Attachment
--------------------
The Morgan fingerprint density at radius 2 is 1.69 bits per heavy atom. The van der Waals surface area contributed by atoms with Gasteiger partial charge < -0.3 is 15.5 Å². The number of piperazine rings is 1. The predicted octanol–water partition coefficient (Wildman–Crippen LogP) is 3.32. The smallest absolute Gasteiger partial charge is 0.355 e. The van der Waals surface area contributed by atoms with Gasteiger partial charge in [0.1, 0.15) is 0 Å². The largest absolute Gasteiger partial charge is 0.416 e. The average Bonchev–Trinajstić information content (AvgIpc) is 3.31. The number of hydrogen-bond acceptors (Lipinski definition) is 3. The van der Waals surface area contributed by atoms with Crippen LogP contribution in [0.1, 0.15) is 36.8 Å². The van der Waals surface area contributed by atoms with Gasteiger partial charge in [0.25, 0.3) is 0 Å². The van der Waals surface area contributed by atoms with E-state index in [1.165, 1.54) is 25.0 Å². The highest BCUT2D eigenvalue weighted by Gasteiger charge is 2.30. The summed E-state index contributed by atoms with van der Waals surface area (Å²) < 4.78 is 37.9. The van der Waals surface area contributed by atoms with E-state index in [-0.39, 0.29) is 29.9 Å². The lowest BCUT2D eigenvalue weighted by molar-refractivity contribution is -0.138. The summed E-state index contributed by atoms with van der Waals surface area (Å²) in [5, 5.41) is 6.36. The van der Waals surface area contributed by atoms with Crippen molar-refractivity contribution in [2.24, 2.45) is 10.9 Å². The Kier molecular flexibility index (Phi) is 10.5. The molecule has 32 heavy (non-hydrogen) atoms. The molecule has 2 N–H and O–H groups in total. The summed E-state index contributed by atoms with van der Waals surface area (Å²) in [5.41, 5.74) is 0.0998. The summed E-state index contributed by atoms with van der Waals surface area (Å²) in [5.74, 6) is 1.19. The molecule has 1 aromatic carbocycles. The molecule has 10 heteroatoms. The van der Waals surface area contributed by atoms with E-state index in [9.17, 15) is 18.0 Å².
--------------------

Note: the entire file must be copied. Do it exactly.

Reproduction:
The Morgan fingerprint density at radius 2 is 1.69 bits per heavy atom. The van der Waals surface area contributed by atoms with Gasteiger partial charge < -0.3 is 15.5 Å². The number of piperazine rings is 1. The predicted octanol–water partition coefficient (Wildman–Crippen LogP) is 3.32. The smallest absolute Gasteiger partial charge is 0.355 e. The van der Waals surface area contributed by atoms with Gasteiger partial charge in [0.1, 0.15) is 0 Å². The largest absolute Gasteiger partial charge is 0.416 e. The average Bonchev–Trinajstić information content (AvgIpc) is 3.31. The number of hydrogen-bond acceptors (Lipinski definition) is 3. The van der Waals surface area contributed by atoms with Crippen LogP contribution in [0.1, 0.15) is 36.8 Å². The van der Waals surface area contributed by atoms with Gasteiger partial charge in [0.25, 0.3) is 0 Å². The van der Waals surface area contributed by atoms with E-state index in [1.165, 1.54) is 25.0 Å². The highest BCUT2D eigenvalue weighted by Gasteiger charge is 2.30. The summed E-state index contributed by atoms with van der Waals surface area (Å²) < 4.78 is 37.9. The van der Waals surface area contributed by atoms with E-state index in [-0.39, 0.29) is 29.9 Å². The lowest BCUT2D eigenvalue weighted by molar-refractivity contribution is -0.138. The summed E-state index contributed by atoms with van der Waals surface area (Å²) in [5, 5.41) is 6.36. The van der Waals surface area contributed by atoms with Crippen molar-refractivity contribution in [2.24, 2.45) is 10.9 Å². The Kier molecular flexibility index (Phi) is 10.5. The molecule has 32 heavy (non-hydrogen) atoms. The molecule has 2 N–H and O–H groups in total. The summed E-state index contributed by atoms with van der Waals surface area (Å²) in [5.41, 5.74) is 0.0998. The summed E-state index contributed by atoms with van der Waals surface area (Å²) in [5.74, 6) is 1.19. The molecule has 1 aromatic carbocycles. The molecule has 10 heteroatoms. The van der Waals surface area contributed by atoms with E-state index in [9.17, 15) is 18.0 Å².